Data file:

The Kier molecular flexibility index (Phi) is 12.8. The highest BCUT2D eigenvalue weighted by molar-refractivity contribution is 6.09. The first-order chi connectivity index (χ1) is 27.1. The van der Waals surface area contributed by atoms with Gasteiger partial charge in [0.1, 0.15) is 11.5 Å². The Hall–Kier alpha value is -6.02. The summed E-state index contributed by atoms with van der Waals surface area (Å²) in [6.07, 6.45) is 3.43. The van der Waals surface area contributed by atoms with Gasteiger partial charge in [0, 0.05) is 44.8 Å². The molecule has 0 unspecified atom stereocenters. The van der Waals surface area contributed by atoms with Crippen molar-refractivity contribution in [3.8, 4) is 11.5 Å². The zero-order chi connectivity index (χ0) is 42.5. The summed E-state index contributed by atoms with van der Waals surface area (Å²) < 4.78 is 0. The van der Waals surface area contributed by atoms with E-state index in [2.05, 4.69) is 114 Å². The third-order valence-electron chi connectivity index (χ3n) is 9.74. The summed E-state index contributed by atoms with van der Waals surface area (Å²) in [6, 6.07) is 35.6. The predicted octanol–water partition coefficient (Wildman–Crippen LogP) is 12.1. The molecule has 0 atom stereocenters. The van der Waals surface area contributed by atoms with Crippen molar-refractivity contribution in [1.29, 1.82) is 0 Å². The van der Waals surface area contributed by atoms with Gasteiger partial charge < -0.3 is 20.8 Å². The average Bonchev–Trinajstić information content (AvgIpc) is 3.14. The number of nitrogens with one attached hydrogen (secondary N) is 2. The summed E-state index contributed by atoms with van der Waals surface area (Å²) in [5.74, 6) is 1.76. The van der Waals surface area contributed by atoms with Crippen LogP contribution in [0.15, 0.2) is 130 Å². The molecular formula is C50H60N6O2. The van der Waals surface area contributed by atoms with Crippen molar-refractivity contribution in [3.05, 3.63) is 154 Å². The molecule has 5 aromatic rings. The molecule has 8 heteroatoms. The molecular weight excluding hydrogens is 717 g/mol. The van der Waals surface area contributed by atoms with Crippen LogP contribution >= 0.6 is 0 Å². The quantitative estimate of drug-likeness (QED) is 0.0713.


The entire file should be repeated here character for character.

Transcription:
The Kier molecular flexibility index (Phi) is 12.8. The highest BCUT2D eigenvalue weighted by molar-refractivity contribution is 6.09. The first-order chi connectivity index (χ1) is 27.1. The van der Waals surface area contributed by atoms with Gasteiger partial charge in [0.1, 0.15) is 11.5 Å². The Hall–Kier alpha value is -6.02. The summed E-state index contributed by atoms with van der Waals surface area (Å²) in [6.07, 6.45) is 3.43. The van der Waals surface area contributed by atoms with Gasteiger partial charge in [0, 0.05) is 44.8 Å². The molecule has 0 unspecified atom stereocenters. The van der Waals surface area contributed by atoms with Crippen molar-refractivity contribution in [3.8, 4) is 11.5 Å². The zero-order chi connectivity index (χ0) is 42.5. The summed E-state index contributed by atoms with van der Waals surface area (Å²) < 4.78 is 0. The van der Waals surface area contributed by atoms with E-state index in [2.05, 4.69) is 114 Å². The third-order valence-electron chi connectivity index (χ3n) is 9.74. The summed E-state index contributed by atoms with van der Waals surface area (Å²) in [6, 6.07) is 35.6. The predicted octanol–water partition coefficient (Wildman–Crippen LogP) is 12.1. The molecule has 0 atom stereocenters. The van der Waals surface area contributed by atoms with Crippen molar-refractivity contribution in [1.29, 1.82) is 0 Å². The van der Waals surface area contributed by atoms with Gasteiger partial charge < -0.3 is 20.8 Å². The average Bonchev–Trinajstić information content (AvgIpc) is 3.14. The number of nitrogens with one attached hydrogen (secondary N) is 2. The summed E-state index contributed by atoms with van der Waals surface area (Å²) in [5.74, 6) is 1.76. The van der Waals surface area contributed by atoms with Crippen LogP contribution in [0.15, 0.2) is 130 Å². The molecular formula is C50H60N6O2. The van der Waals surface area contributed by atoms with Crippen molar-refractivity contribution in [3.05, 3.63) is 154 Å². The molecule has 5 aromatic rings. The molecule has 8 heteroatoms. The molecular weight excluding hydrogens is 717 g/mol. The van der Waals surface area contributed by atoms with Crippen LogP contribution >= 0.6 is 0 Å². The quantitative estimate of drug-likeness (QED) is 0.0713.